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Mining took centre stage in most of today’s discussion after our partners at Bloomberg reported that iconic South African mines are the ‘unlikely saviour’ to the ravaged South African economy. Steven Nathan, founder of 10X Investments, joined the BizNews Power Hour as our regular Tuesday co-host to discuss, among other things, the record mining-company profits that are bolstering government revenue. Nathan referred to SA mining as our ‘get out of jail free card’, but also stated that ‘it’s never all good or all bad with economics.’ Another insightful topic was the accountability of auditors for not doing their job properly. – Nadya Swart
Steven Nathan on South African mines being the unlikely saviour to the country’s economy:
You’re right, it’s quite amazing. It’s almost like it’s our ‘get out of jail free card’ for covid – to help our government finance the enormous deficit and the lack of economic activity and the lack of tax receipts. So it’s fantastic to see the mining sector do so well. As you say, it could be doing 3x, 4x, maybe 5x better – but, you know, that’s kind of water under the bridge and we can reminisce. I think I remember the days where South Africa was the number one gold producer in the world. I don’t think we’re in the top 10 anymore. So we definitely have fallen enormously from grace. But as you say, it’s definitely helping the economy a lot and it’s helping the currency a lot. But the thing with (sort of) these big economic numbers is that it’s never all good and it’s never all bad.
So, it’s good because we are exporting a lot more than we are importing. So the exports are growing rapidly and as you say, are primarily driven by the resource boom, the higher resource prices we’re getting for exports. But also what’s happened is that we are importing far less, because we are growing at a much lower rate. So there’s much less of a demand for consumer goods. There’s less of a demand for infrastructure. So we tend to import when we are on an infrastructure drive. So the headline number is great, but the underlying number is always a little bit deceiving. And as I say, it’s never all good or all bad with economics. There’s always some kind of counter balancing forces.
And it’s also worth noting that the US, as an example, runs almost permanent trade deficits. So quarter upon quarter, they run a trade deficit. And in simple terms, they spend a lot more than they produce. And China actually runs trade surpluses, because they produce a lot more than they spend. So they ship the goods across to the US, the US buys those goods – but in order to finance that, the US has to issue government debt, which China in turn then buys. So, as I say, there’s always a positive and a negative. And the US has had strong economic growth and very low unemployment despite running trade surpluses for many years. But they do obviously have quite a large debt to service.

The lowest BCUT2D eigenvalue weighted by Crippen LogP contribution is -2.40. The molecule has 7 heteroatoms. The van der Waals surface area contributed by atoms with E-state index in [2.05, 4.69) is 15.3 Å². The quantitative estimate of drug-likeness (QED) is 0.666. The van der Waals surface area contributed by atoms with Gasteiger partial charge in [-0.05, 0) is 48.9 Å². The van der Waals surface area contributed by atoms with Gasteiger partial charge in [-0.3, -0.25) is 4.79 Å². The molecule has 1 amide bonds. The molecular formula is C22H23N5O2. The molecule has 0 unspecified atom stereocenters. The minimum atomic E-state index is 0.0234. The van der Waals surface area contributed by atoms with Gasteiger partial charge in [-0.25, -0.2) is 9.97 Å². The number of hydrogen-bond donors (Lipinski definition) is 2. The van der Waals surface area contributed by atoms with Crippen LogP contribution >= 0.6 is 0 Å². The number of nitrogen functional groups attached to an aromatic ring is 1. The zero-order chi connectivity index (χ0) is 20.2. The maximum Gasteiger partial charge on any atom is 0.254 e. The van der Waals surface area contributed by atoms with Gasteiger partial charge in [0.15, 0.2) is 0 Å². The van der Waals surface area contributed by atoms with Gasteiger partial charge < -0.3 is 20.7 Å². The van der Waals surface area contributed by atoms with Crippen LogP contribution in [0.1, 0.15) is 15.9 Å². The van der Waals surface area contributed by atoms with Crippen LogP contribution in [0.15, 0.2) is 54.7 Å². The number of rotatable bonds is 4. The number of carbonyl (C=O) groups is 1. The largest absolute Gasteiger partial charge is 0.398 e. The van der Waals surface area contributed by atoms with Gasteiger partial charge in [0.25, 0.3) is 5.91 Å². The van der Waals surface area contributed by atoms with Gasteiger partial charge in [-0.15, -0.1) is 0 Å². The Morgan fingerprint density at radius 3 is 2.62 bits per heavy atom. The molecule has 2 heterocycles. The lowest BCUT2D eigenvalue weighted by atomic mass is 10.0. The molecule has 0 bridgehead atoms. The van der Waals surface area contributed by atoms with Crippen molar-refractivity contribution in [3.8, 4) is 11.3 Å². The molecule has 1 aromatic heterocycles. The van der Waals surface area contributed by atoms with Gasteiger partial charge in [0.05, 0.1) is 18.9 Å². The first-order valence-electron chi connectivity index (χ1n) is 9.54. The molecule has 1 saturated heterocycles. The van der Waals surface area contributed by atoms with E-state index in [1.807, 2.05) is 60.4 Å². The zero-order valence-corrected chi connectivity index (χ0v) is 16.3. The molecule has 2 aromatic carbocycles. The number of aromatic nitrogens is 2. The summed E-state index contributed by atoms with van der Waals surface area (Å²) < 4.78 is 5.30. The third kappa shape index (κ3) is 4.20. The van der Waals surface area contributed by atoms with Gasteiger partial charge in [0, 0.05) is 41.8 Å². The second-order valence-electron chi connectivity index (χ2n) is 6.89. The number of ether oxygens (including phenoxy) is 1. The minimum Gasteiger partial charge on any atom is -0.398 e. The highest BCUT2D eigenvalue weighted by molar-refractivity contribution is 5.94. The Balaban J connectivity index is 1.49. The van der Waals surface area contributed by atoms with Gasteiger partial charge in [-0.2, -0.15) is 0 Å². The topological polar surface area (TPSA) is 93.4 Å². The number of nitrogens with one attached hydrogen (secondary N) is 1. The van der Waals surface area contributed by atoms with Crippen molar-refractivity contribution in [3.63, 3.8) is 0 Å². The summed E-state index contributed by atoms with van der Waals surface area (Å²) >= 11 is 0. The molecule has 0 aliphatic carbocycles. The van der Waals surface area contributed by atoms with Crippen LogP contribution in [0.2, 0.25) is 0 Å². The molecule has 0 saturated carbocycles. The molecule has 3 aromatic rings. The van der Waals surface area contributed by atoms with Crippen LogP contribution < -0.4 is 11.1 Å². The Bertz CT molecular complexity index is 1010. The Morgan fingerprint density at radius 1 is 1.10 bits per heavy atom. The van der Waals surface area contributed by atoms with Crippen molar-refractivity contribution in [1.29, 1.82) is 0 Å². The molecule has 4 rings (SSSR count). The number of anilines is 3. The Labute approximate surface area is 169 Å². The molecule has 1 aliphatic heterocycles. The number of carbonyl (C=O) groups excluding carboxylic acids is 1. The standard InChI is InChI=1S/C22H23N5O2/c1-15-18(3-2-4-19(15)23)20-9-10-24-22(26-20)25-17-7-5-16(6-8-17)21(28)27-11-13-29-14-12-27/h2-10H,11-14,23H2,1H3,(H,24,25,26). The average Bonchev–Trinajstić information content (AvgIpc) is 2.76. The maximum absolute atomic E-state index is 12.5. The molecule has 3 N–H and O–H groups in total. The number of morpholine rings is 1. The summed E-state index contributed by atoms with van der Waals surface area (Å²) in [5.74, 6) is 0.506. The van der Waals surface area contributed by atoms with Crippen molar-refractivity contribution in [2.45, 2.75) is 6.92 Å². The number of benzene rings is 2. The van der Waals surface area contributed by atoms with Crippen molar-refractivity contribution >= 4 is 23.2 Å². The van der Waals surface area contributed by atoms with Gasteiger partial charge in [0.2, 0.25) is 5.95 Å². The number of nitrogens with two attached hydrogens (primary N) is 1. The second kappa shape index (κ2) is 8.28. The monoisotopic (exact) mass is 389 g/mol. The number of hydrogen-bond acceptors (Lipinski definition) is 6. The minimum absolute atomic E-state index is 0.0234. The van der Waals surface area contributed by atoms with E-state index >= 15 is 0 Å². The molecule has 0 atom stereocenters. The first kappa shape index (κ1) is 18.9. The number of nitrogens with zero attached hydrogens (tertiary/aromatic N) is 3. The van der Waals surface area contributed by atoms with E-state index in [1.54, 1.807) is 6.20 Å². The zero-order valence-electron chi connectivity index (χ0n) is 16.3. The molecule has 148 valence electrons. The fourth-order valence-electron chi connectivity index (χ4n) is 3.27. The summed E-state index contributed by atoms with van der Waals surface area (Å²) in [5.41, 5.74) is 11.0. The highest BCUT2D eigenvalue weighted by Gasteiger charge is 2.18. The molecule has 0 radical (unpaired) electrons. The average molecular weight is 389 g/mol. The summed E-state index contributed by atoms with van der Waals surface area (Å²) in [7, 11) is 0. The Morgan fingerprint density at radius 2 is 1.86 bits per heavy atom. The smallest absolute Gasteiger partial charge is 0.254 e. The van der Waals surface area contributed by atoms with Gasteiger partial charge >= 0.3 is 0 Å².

On the United States having the good fortune of being the world’s reserve currency and how this allows mismanagement:
Without a doubt. You’re right; that if you have unfettered power with limited downside consequences, it can lead to bad behaviour. And the US is a bit like that. And also with incredibly low interest rates. The tenure has now gone above (I think) about 1.5% – [this] is what the government pays. It was down at less than 0.5%. So it can encourage bad behaviour. It can encourage you to assume debt, because your hurdle rate to achieve a return of over above a risk free rate of 0.5% or 1.5% is really easy. So the jury is out, but these are long term trends. These things tend to happen over several decades, not over months or years.
On EOH going after former directors and Steinhoff’s reluctance to do the same:
Yes, and it’s going after the former directors, because clearly the former directors, both the executives and the non-executive board – they had a very illustrious non-executive board at Steinhoff – and they didn’t seem to spot these irregularities. I think it’s very difficult to spot them at the time. But post the fact, I think EOH is really showing the way for corporate South Africa to be vigilant and to hold those accountable. So, you know, that definitely is a good sign.
I think we discussed it on the show a week ago. There’s a lot to be gained, but it’s also very brave – because there’s [a] big opportunity cost of management’s time and cost spending doing that. So that definitely is good to see, and Stephen [van Coller] and the team are on a crusade to see this to the end, which I think we also haven’t really seen. We’ve seen lots of noise about bringing people to account, but we haven’t seen many people follow through to the end.